Software vendors will increasingly be on the hook to provide evidence that their code is secure. With mounting pressure from customers, regulations and even competitors, vendors are finding they need to make application security a priority.
But as software vendors start their application security journey, the first roadblock they often hit is the development organization. And that can be a showstopper. Without buy-in from the development team, your AppSec program is going nowhere fast. We’ve pulled together some common developer objections we hear regarding application security, and some tips on responding to the objections, or avoiding them altogether.
Objection 1: You don’t understand how we work/what we’re up against
“Speak my language and integrate your security program into my existing workflow. If I’m going to take on the responsibility of making my application “secure” to help you, you’re going to have to bring something to the table that helps me. Don’t be a drag against my schedule and backload all the risk until the end. Raise problems early and help me do my job, and I’ll help you do yours.” – Veracode Director of Engineering Jeff Cratty
Get past this objection by taking some time, early in the AppSec planning phase, to walk in your developers’ shoes. Start by sitting with leaders on the development team and mapping out your company’s development frameworks. You’ll increase the chances of both getting buy-in, and of the program’s success, if you understand your developers’ processes, priorities and challenges. Once you understand the process, work with it. A plan that developers had a hand in crafting, and that works with, rather than against, their existing processes has a much higher chance of buy-in and success.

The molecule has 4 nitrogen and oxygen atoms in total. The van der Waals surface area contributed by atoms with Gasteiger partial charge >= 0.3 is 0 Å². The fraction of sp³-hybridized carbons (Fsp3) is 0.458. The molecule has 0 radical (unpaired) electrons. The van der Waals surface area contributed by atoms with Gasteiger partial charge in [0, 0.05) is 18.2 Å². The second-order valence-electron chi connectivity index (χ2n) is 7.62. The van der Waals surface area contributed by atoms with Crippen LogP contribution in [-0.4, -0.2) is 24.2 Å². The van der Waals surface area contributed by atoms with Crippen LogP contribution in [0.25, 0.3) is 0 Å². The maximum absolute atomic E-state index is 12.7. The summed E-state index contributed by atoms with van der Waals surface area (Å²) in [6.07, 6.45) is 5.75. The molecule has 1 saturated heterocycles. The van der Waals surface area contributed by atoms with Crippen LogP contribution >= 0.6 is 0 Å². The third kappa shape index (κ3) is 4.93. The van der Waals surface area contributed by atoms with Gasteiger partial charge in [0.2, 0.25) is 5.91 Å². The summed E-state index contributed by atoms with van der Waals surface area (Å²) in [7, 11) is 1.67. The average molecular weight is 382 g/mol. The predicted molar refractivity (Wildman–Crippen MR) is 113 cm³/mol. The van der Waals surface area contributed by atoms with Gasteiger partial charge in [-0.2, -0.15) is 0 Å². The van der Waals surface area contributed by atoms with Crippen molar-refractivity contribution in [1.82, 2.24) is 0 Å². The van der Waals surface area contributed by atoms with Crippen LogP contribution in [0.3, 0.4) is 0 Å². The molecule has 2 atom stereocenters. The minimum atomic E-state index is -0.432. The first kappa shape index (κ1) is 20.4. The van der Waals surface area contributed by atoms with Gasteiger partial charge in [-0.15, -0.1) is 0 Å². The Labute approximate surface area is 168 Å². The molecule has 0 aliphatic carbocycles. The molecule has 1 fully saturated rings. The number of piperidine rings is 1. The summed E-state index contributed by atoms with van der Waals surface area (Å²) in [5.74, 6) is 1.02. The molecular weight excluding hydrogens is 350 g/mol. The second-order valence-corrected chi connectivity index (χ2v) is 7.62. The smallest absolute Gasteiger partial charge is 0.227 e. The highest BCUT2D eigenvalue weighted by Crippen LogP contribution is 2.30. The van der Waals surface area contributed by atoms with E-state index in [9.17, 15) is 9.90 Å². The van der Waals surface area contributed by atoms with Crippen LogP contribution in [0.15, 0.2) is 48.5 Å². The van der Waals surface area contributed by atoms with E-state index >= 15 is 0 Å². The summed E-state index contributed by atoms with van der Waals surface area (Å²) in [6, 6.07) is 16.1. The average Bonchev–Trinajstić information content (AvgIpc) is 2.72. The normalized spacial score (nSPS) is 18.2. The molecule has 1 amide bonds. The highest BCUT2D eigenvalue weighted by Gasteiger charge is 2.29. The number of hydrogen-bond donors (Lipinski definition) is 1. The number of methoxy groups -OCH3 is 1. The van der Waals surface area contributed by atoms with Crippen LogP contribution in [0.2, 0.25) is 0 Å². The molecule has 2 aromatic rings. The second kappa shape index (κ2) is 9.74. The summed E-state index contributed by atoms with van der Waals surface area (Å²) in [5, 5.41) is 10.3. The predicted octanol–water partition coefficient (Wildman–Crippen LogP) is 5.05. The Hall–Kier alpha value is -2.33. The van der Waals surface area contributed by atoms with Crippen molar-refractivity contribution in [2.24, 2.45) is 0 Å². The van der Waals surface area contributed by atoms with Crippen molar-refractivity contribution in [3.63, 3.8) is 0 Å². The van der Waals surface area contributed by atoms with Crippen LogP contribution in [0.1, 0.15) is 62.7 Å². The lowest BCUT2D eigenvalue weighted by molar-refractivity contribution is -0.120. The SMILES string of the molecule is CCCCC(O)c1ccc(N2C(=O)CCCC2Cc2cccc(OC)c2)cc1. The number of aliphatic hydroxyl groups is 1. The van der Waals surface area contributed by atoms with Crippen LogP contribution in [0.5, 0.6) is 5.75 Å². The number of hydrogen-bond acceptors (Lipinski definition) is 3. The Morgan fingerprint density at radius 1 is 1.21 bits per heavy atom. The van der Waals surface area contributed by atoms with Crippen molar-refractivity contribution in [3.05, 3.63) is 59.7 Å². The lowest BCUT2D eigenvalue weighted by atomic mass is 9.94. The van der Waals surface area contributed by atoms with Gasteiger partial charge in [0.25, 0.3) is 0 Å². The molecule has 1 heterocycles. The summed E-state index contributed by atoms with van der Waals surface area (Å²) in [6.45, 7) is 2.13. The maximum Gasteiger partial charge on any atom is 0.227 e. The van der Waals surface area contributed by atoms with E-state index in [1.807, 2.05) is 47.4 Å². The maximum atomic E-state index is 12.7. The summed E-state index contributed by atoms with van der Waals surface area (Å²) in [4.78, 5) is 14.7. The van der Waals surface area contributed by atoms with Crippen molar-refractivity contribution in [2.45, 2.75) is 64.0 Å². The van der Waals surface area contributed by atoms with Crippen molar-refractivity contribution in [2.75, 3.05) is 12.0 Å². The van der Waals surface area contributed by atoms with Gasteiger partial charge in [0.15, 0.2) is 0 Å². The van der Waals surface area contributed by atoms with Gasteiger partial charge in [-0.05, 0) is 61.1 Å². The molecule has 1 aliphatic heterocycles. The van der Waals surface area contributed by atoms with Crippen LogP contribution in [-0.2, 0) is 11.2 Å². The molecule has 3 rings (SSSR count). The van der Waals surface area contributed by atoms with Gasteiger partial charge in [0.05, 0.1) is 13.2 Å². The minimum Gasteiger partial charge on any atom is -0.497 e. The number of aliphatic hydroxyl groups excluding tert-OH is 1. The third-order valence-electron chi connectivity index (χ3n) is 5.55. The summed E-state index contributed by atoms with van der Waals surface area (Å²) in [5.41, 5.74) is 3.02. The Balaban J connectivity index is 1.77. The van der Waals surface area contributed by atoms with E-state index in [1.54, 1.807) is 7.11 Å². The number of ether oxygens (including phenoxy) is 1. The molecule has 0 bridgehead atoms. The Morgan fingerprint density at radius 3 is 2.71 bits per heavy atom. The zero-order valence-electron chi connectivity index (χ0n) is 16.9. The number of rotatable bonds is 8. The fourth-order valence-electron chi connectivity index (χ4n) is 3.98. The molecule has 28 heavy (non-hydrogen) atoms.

Finally, one of the best ways to truly understand where developers are coming from is to find a developer interested in security and make him/her your application security champion. This role will build a bridge between security and development – helping developers understand the importance of security, and helping security understand how their priorities line up with dev’s.
Objection 2: Security testing won’t fit into/is too slow for my agile process/sprint or, increasingly, won’t fit/too slow for DevOps
“The Agile methodology will enable those leading development teams to have first-hand insight into security of the code being built, and be able to reconcile these assessments with timelines around product testing and release dates. This ability begins to reduce the gap between the goals of the security side of an organization and those of the development teams. Neither innovation nor security is sacrificed.” – Veracode Director of Platform Engineering Pete Chestna
Speed rules in development these days. And, traditionally, speed and security did not go hand in hand. The word “security” became synonymous with “stop,” “slow,” “roadblock,” or “lack of progress” for many development teams. However, this objection is not in line with how many AppSec solutions work today. Here are a few tips for responding to this objection:
Pick your words wisely: